HERAT, Afghanistan (Reuters) - Afghan officials on Sunday launched a hunt to retrieve bodies of Afghan migrants from a river in a western province after reports that Iranian border guards tortured and threw Afghans into the river to prevent their entry into Iran.
Afghanistan's foreign ministry in a statement on Saturday said an inquiry had been launched and a senior official in the presidential palace in Kabul said initial assessments suggested at least 70 Afghans who were trying to enter Iran from bordering Herat province were beaten and pushed into the Harirud river.
The Harirud river basin is shared by Afghanistan, Iran and Turkmenistan.
Doctors at Herat District Hospital said they had received the bodies of Afghan migrants, some of whom had drowned.
"So far, 5 bodies have been transferred to the hospital, of these bodies, its clear that 4 died due to drowning," said Aref Jalali, head of Herat District Hospital.
The Iranian consulate in Herat denied the allegations of torture and subsequent drowning of dozens of Afghan migrant workers by border police.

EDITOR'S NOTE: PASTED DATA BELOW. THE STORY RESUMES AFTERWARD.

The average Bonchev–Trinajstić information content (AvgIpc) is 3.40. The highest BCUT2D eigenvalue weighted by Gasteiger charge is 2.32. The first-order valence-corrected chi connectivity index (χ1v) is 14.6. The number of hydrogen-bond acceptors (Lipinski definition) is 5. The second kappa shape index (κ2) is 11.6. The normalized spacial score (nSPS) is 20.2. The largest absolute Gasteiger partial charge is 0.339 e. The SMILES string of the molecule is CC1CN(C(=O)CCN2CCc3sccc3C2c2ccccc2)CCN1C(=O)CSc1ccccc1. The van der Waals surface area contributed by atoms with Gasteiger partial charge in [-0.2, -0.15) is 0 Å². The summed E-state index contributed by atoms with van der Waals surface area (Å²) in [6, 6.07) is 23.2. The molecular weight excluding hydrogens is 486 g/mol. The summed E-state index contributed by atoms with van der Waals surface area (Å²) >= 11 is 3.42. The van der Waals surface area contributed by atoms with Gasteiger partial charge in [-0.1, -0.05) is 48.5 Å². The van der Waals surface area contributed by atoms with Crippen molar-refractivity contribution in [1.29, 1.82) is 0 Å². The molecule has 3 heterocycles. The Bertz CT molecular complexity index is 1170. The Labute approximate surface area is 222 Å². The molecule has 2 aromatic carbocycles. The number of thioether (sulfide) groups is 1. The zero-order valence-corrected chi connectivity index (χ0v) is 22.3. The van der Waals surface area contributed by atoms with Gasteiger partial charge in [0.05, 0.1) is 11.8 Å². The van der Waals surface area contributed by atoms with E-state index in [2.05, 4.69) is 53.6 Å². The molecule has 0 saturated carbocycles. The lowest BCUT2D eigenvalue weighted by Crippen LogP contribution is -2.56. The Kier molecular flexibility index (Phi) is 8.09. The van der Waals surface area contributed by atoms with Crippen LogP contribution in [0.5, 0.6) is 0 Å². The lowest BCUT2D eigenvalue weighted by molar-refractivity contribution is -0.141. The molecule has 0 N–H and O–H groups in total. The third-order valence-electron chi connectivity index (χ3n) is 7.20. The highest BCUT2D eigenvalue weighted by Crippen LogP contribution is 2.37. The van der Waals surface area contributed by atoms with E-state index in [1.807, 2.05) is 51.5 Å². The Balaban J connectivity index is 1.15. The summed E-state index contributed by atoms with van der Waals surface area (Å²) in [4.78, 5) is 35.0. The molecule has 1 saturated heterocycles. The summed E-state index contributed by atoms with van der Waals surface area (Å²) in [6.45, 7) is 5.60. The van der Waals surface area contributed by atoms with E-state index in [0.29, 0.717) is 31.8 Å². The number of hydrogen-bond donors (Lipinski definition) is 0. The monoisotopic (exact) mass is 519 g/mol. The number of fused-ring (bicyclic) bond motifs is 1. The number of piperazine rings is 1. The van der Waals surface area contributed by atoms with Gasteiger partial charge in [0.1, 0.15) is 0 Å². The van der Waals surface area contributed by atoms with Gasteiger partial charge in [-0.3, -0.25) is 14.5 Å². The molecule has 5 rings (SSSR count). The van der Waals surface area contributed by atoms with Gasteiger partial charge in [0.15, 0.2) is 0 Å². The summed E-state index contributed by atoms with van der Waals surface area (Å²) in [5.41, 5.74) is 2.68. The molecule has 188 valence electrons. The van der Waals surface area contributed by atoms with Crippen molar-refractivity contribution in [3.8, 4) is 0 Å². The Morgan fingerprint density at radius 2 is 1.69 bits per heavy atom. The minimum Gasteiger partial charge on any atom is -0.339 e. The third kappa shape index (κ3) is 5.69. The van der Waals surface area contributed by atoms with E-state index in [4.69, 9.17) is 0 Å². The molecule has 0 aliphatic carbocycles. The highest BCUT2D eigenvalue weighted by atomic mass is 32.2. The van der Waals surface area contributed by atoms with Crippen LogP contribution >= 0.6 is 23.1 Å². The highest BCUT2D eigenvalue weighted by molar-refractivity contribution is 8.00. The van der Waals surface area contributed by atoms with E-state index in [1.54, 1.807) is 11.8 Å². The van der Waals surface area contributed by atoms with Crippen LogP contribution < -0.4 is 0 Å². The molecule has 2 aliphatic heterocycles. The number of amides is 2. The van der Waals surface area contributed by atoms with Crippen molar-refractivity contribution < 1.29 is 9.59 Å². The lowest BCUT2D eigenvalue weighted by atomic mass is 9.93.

"Iranian border guards have not arrested any Afghan citizens," the consulate said in a statement on Saturday. Iranian embassy officials in the Afghan capital Kabul were not immediately available for a comment.
Noor Mohammad said he was one of 57 Afghan citizens who were caught by Iranian border guards on Saturday when they were trying to cross into Iran in search of work from Gulran District of Herat.
"After being tortured, the Iranian soldiers threw all of us in the Harirud river," Mohammad told Reuters.
Shir Agha, who said he also survived the violence, said at least 23 of the 57 people thrown by Iranian soldiers into the river were dead.
"Iranian soldiers warned us that if we do not throw ourselves into the water, we will be shot," said Agha.
Local Afghan officials that it was not the first time that Afghans had been tortured and killed by Iranian police guarding the 920 kms (520 miles) long border.
Herat's governor Sayed Wahid Qatali in a tweet to Iranian officials said, "Our people are not just some names you threw into the river. One day we will settle accounts."
The incident could trigger a diplomatic crisis between Iran and Afghanistan at a time when the coronavirus pandemic has seen a mass exodus of Afghan migrants from Iran with many testing positive for COVID-19.
Up to 2,000 Afghans daily cross the border from Iran, a global coronavirus hotspot, into Herat.
As of Sunday, at least 541 infected people are from Herat province, which recorded 13 deaths, with the majority of positive cases found among Afghan returnees from Iran, said Rafiq Shirzad, a health ministry spokesman in Herat.
(This story has been refiled to correct spelling of Herat throughout)
(Additional reporting by Orooj Hakimi, Hamid Shalizi in Kabul, Writing by Rupam Jain; Editing by Michael Perry)
Did you find this article insightful?
100% readers found this article insightful